Mystified by money? Bad with a budget? You’re not alone! We spoke to Phillipa Cook, who graduated in 2009 and now works for the Financial Ombudsman Service – the free service set up by law to sort out problems between customers and financial businesses – for the top money tips she wishes she’d known before she began student life…

As you’re getting ready to start – or head back – to college or university, you might be thinking about reviewing your finances for the coming year. Whether this is your first taste of financial freedom away from home or you’re already used to managing your own money, it’s always worth knowing where others have fallen down before.


While it might sound boring, making a budget – and sticking to it – will make your life as a student, and eventually a graduate, much easier. Plan for essentials like food, bills and rent on a weekly or monthly basis – and don’t forget to keep some cash aside for socialising!

To help keep on top of your money, take cash on a night out to avoid overspending, and shopping around for second hand textbooks can save you a fortune too. If you’d like a little extra cash – and your course allows it – getting a job near uni can help, and it’ll look great on your CV.


While you may think you’re saving money by not buying insurance, you might regret it if something goes wrong. For example, could you afford to buy a new laptop if yours was stolen and you weren’t insured? Shop around for the best deals – but make sure you read your insurance documents to check it provides the cover you need.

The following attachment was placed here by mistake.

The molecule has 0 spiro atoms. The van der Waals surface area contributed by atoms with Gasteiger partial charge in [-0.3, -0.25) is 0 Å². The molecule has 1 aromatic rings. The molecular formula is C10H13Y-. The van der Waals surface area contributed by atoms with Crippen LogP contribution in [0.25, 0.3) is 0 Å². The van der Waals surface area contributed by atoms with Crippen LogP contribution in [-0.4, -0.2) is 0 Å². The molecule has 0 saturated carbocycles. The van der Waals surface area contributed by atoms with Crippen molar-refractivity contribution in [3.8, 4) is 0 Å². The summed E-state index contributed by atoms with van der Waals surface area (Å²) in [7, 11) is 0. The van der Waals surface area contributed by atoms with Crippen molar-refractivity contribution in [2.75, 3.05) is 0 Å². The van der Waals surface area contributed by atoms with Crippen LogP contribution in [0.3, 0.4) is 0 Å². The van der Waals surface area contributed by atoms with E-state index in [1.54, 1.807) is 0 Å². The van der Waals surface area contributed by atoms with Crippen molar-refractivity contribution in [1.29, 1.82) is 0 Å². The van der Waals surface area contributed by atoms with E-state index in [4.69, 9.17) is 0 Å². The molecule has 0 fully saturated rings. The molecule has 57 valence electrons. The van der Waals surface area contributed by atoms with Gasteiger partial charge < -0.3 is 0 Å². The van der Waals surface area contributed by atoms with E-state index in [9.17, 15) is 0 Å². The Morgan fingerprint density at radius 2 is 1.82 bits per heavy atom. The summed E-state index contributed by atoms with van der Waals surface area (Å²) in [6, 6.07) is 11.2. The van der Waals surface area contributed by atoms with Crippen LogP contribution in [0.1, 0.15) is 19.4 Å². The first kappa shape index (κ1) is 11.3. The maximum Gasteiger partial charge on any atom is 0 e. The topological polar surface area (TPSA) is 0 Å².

It pays to check if there are any conditions you need to meet to be covered, like using a particular lock to secure your bike. And, always tell the truth – if you say your mum or dad is the main driver on your car, when in fact they aren’t, your insurer might not pay out if you have an accident.


While it’s tempting to make use of the offers for student credit cards or to go for the account with the biggest overdraft as a source of extra cash – remember it’s not ‘free money’. Anything that you spend on a credit card or overdraft will have to be paid back later on.

If you’re lucky enough to get an interest free offer, keep an eye on when the interest free period ends, as repayments after this date can be expensive. And keep a track of your spending, as going over your limit could mean you end up paying high charges.

Keeping your student finances under control this year means you can concentrate on your studies and social life. If you do face a problem which you can’t sort out with the business directly, the Financial Ombudsman Service may be able to help on 0300 123 9 123 or


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